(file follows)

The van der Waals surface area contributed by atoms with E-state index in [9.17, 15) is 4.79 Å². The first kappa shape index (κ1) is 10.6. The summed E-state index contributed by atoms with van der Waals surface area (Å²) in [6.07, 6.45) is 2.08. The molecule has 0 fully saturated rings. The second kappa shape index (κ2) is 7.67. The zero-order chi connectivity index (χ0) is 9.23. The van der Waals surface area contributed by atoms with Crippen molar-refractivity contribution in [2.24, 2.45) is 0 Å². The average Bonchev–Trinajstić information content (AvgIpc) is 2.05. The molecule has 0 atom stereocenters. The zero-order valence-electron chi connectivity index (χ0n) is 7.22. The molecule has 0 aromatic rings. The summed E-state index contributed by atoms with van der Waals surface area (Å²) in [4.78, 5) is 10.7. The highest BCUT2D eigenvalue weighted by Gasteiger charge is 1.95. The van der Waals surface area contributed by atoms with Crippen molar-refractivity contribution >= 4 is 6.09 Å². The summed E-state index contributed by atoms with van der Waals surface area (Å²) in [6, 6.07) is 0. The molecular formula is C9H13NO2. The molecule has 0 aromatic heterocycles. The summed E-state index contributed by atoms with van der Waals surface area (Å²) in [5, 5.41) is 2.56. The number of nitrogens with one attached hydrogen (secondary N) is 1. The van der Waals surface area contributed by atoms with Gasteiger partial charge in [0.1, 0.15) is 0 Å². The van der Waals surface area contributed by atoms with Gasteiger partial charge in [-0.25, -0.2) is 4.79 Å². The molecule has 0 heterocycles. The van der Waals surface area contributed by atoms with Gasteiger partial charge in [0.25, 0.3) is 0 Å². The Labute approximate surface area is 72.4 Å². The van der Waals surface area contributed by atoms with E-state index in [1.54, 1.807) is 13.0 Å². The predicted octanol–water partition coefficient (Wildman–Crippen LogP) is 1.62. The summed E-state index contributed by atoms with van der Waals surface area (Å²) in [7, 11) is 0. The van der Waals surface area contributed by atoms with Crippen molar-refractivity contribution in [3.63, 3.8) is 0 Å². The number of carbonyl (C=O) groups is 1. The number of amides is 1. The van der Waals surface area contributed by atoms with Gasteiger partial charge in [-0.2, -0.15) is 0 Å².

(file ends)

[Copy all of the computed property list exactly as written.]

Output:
The van der Waals surface area contributed by atoms with E-state index in [9.17, 15) is 4.79 Å². The first kappa shape index (κ1) is 10.6. The summed E-state index contributed by atoms with van der Waals surface area (Å²) in [6.07, 6.45) is 2.08. The molecule has 0 fully saturated rings. The second kappa shape index (κ2) is 7.67. The zero-order chi connectivity index (χ0) is 9.23. The van der Waals surface area contributed by atoms with Crippen molar-refractivity contribution in [2.24, 2.45) is 0 Å². The average Bonchev–Trinajstić information content (AvgIpc) is 2.05. The molecule has 0 atom stereocenters. The zero-order valence-electron chi connectivity index (χ0n) is 7.22. The molecule has 0 aromatic rings. The summed E-state index contributed by atoms with van der Waals surface area (Å²) in [4.78, 5) is 10.7. The highest BCUT2D eigenvalue weighted by Gasteiger charge is 1.95. The van der Waals surface area contributed by atoms with Crippen molar-refractivity contribution >= 4 is 6.09 Å². The summed E-state index contributed by atoms with van der Waals surface area (Å²) in [6, 6.07) is 0. The molecular formula is C9H13NO2. The molecule has 0 aromatic heterocycles. The summed E-state index contributed by atoms with van der Waals surface area (Å²) in [5, 5.41) is 2.56. The number of nitrogens with one attached hydrogen (secondary N) is 1. The van der Waals surface area contributed by atoms with Gasteiger partial charge in [0.1, 0.15) is 0 Å². The van der Waals surface area contributed by atoms with Gasteiger partial charge in [-0.25, -0.2) is 4.79 Å². The molecule has 0 heterocycles. The van der Waals surface area contributed by atoms with Gasteiger partial charge in [0.25, 0.3) is 0 Å². The Labute approximate surface area is 72.4 Å². The van der Waals surface area contributed by atoms with E-state index in [1.54, 1.807) is 13.0 Å². The predicted octanol–water partition coefficient (Wildman–Crippen LogP) is 1.62. The summed E-state index contributed by atoms with van der Waals surface area (Å²) in [7, 11) is 0. The van der Waals surface area contributed by atoms with Crippen molar-refractivity contribution in [3.63, 3.8) is 0 Å². The number of carbonyl (C=O) groups is 1. The number of amides is 1. The van der Waals surface area contributed by atoms with Gasteiger partial charge in [-0.2, -0.15) is 0 Å².